The Perfect Mother by Aimee Molloy published in 2018.

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“They call themselves the May Mothers—a group of new moms whose babies were born in the same month. Twice a week, they get together in Brooklyn’s Prospect Park for some much-needed adult time. When the women go out for drinks at a hip neighborhood bar, they’re looking for a fun break from their daily routine. But on this hot Fourth of July night, something goes terrifyingly wrong: one of the babies is taken from his crib. Winnie, a single mom, was reluctant to leave six-week-old Midas with a babysitter, but her fellow May Mothers insisted everything would be fine. What follows is a heart-pounding race to find Midas, during which secrets are exposed, marriages are tested, and friendships are destroyed.”

This is both the best and the worst book for a mother to read.

The May Mother’s are a group of women who gave birth to their children in the same month of May. They meet to discuss their new daunting roles of mothers and exchange advice on their newborns. The regular members are Francie, Nell, Colette, Token (given this nickname because he’s the “token male” of the group) and finally, the mysterious and beautiful Winnie Ross. Yet when the group convinces Winnie to go against her better judgement and join them for a night of drinks, her son Midas is taken from his crib. The police are proving to be incompetent in solving this case, and soon the whole country has an opinion about the infant abduction. Was it an act of terrorism? Revenge from an old stalker of Winnie’s? Or maybe Winnie has something to do with this herself? Even besides the detail of who did this, how irresponsible was it of this new mother to leave her newborn at home to go drinking? As the press preoccupies themselves by pointing fingers and placing blame, the police stray further away from finding Midas, so one of the May Mother’s stars to take things into her own hands. Secrets are revealed, people are killed, and tensions are high on the search for baby Midas.

The characterization was definitely not ideal for me. It took a while for all the main characters to gain a sense of individuality and a strong personality. I kept getting all of their jobs, husbands and kids confused. Since they’re all in similar situations (new, nervous mothers), it’s difficult to distinguish between Francie, Nell and Colette. Eventually, I did get them sorted out, but I attribute that mainly to time. If you read about any character for long enough, you’re bound to remember certain things about them, even if they aren’t particularly memorable.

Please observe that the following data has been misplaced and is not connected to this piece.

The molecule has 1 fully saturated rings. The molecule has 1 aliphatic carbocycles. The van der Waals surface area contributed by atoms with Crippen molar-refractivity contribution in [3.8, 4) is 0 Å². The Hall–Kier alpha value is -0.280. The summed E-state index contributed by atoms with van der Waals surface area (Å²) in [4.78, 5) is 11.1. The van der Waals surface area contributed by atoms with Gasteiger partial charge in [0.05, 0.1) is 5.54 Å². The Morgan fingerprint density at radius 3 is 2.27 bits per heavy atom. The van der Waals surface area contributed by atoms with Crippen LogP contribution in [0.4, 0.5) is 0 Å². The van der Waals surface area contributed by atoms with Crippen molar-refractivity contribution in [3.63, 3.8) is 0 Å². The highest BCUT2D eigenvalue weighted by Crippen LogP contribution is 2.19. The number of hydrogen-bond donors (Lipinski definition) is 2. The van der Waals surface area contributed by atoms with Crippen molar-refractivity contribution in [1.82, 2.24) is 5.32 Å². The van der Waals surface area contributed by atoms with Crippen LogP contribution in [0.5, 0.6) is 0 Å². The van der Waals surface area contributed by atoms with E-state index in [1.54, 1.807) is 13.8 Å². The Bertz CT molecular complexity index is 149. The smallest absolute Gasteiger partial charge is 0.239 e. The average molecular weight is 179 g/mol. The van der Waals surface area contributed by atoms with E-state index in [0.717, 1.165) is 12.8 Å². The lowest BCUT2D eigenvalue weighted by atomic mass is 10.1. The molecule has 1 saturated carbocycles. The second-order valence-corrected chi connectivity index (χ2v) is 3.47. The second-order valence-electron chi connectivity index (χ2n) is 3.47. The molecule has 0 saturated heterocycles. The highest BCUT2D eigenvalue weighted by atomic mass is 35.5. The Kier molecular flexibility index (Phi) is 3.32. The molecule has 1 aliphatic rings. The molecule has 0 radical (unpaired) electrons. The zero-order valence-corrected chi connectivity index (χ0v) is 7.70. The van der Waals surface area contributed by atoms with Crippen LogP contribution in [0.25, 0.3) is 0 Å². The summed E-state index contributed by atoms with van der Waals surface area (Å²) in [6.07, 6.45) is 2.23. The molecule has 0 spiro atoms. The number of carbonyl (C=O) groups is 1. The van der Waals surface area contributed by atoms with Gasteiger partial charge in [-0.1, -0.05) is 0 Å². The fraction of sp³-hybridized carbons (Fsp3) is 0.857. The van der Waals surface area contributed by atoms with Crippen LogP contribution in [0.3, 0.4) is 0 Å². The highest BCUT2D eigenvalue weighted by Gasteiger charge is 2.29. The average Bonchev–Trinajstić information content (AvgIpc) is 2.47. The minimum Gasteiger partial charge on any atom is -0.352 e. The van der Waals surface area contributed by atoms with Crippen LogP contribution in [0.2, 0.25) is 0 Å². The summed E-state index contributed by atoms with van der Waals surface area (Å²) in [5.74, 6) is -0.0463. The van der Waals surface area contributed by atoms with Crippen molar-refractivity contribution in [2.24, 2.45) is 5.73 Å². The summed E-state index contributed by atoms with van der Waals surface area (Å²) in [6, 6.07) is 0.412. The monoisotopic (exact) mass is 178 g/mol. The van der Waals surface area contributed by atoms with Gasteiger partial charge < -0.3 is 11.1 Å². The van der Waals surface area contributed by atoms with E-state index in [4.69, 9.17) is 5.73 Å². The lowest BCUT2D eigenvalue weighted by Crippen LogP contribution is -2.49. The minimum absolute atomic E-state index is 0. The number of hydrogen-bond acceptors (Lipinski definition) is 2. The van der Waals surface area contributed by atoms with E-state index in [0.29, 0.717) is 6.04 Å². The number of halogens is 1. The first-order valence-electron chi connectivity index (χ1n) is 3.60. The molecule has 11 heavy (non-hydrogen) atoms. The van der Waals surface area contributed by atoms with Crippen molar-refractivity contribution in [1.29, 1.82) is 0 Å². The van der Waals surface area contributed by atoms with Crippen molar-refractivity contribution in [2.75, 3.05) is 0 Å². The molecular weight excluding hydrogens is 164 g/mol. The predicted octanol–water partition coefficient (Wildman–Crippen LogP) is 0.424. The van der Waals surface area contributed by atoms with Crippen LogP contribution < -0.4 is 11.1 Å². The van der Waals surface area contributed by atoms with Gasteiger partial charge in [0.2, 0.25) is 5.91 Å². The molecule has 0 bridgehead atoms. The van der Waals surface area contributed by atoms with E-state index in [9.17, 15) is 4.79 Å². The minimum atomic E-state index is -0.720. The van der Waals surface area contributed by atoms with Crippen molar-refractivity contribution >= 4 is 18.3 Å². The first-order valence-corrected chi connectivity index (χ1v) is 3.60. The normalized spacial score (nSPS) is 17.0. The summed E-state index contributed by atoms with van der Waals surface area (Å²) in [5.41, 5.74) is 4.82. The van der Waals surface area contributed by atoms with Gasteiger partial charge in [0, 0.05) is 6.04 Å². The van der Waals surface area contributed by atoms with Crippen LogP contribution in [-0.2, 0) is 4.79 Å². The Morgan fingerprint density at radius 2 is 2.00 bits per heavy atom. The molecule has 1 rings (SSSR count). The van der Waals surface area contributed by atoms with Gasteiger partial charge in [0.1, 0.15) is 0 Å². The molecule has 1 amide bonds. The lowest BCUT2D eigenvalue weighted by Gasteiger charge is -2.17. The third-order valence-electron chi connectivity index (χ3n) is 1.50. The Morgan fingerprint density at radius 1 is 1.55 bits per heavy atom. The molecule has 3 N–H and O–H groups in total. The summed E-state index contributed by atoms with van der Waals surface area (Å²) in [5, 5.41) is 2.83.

This is labelled as a thriller, but I didn’t really find it that thrilling for the majority of the novel. I felt as if it sort of plateaued for most of it, just an endless search for Midas with very few major twists and turns or any sort of heavy action scenes. I kept waiting for some minor peaks of action to spice up the story, yet the only bit of noteworthy action was the final reveal at the end. Then it was approximately forty pages of intense drama with an abrupt happyish ending.

Speaking of the big twist, I wasn’t too impressed by it. Was I surprised by the reveal of what happened to baby Midas? Somewhat. Was I absolutely blown away by it? Not really. Actually, when I was telling my dad about the general plot of the novel, he guessed part of the ending so you can interpret that any way you’d like. My exact thoughts while taking in the ending was, “Oh, that’s it?” Also, it left some unanswered questions, which is quite annoying, especially in a thriller/mystery novel that dedicates about two hundred pages to creating questions that need answers.

I will say it did have an interesting commentary on modern motherhood that was intriguing to read, even as someone who isn’t a mother. The external pressure to be the perfect mother (hence the title) is presented with a contemporary flair with hints of traditional doubt. It ranges from a parenting website sending daily “mommy advice” of how the perfect baby should be acting, to the underlying disdain of using formula milk versus breast milk. Reading this book is just a constant reminder that trying to keep a little human alive is hard enough without a world of strangers telling you that you’re doing it wrong, so we should appreciate the work that mother’s do.

I heard some people describe this book as “disturbing”, but to me, that’s a bit of an ambitious adjective for The Perfect Mother. Besides the whole plot point of a newborn being kidnapped, there are very few scenes that I would describe as disturbing. Maybe it’s because I’m adventurous when it comes to potentially unsettling books (check out my review for Girls Burn Brighter—that one was a doozy), but this definitely was not the most disturbing book I’ve ever read, if anything I found it rather tame.

Molloy has achieved writing a very average book. All the characters, plot and writing style are just fine to say the most. If you’re looking for a novel to introduce yourself to the thriller genre that has little to arguably no disturbing scenes, this would be a good one to check out. Yet if you have a strong stomach and are searching for something with a bit more bang for your buck, it might be worth skipping this one.

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